Truong, Q. A., Murphy, S. A., McCabe, C. H., Armani, A., Cannon, C. P. Benefit of intensive statin therapy in women: results from PROVE IT-TIMI 22 Circ Cardiovasc Qual Outcomes. 2011;4(3):328-36.

BACKGROUND: Despite the known benefit of intensive statin therapy for reducing future cardiovascular events, its effectiveness in women has been questioned by some.

METHODS AND RESULTS: In the Pravastatin or Atorvastatin Evaluation and Infection Therapy-Thrombolysis in Myocardial Infarction 22 (PROVE IT-TIMI 22) trial, 911 (21.9%) women and 3251 (78.1%) men were randomized to intensive statin (atorvastatin 80 mg) versus standard therapy (pravastatin 40 mg) therapy for a median duration of 2.1 years. The primary end point was death, myocardial infarction, unstable angina; revascularization (occurring after 30 days); or stroke. Safety end points included elevations in liver function tests, creatine kinase, and myalgias/myositis. Women had a reduction in low-density lipoprotein (LDL) of 42.8% from baseline at 30 days (to a median of 60 mg/dL) in the intensive therapy arm, with 88.8% reaching the LDL goal of <100 mg/dL and 65.0% of <70 mg/dL, compared with a 16.8% reduction in LDL (to a median of 88 mg/dL) in the standard therapy arm. Women receiving intensive statin therapy had a significant 25% relative reduction over standard dose (hazard ratio, 0.75; 95% CI, 0.57 to 0.99; P=0.04) for the primary composite end point compared with a 14% reduction for men (hazard ratio, 0.86; 95% CI, 0.75 to 0.99; P=0.04; P-interaction, 0.38). No differences were observed between sexes for safety (all P-interaction ≥0.11).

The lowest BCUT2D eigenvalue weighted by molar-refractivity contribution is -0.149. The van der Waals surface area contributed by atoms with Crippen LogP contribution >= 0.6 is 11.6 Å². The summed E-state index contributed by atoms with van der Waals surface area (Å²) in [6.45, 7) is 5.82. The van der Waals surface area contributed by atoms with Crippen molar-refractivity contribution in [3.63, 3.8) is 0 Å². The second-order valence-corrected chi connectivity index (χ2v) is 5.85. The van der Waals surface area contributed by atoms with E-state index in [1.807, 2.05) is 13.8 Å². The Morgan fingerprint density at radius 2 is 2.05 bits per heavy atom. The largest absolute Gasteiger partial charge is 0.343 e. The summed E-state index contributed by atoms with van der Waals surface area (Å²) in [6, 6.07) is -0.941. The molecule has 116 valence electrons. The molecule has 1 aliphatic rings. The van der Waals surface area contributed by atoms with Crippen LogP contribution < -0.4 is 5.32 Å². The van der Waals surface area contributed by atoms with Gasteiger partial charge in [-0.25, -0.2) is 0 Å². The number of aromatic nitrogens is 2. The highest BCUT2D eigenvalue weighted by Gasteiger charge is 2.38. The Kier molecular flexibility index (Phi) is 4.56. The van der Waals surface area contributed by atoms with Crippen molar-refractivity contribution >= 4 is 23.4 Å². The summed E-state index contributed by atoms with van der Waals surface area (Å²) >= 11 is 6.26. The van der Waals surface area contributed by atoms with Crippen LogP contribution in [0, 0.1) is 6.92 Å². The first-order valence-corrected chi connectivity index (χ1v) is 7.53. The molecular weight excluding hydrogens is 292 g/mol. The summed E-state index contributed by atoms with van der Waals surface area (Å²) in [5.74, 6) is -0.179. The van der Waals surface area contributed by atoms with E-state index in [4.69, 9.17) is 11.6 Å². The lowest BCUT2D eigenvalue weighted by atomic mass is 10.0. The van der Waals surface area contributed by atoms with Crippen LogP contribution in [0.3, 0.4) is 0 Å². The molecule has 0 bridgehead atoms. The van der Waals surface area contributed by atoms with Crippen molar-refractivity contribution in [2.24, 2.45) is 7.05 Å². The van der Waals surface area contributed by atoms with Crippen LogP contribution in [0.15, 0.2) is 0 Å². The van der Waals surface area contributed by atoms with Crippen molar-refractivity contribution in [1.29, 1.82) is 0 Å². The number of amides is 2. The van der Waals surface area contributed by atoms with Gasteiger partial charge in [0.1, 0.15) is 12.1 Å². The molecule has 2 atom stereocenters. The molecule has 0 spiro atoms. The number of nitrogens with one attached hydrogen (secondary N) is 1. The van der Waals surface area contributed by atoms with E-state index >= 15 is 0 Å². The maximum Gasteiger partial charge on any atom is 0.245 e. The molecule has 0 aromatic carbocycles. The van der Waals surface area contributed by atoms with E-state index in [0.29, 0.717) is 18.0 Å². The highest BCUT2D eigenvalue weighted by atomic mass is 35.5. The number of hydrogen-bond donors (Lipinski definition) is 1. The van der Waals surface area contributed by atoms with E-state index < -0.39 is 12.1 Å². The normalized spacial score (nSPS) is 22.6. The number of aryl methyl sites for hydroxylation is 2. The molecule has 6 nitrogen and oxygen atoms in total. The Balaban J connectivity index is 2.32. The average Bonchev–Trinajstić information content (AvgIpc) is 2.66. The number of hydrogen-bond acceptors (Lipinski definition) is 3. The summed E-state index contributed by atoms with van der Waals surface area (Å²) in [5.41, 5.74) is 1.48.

CONCLUSIONS: This trial provides evidence that both women and men derived benefit from intensive statin therapy after acute coronary syndrome, and thus, sex should not be a factor in determining who should be treated with intensive statin therapy.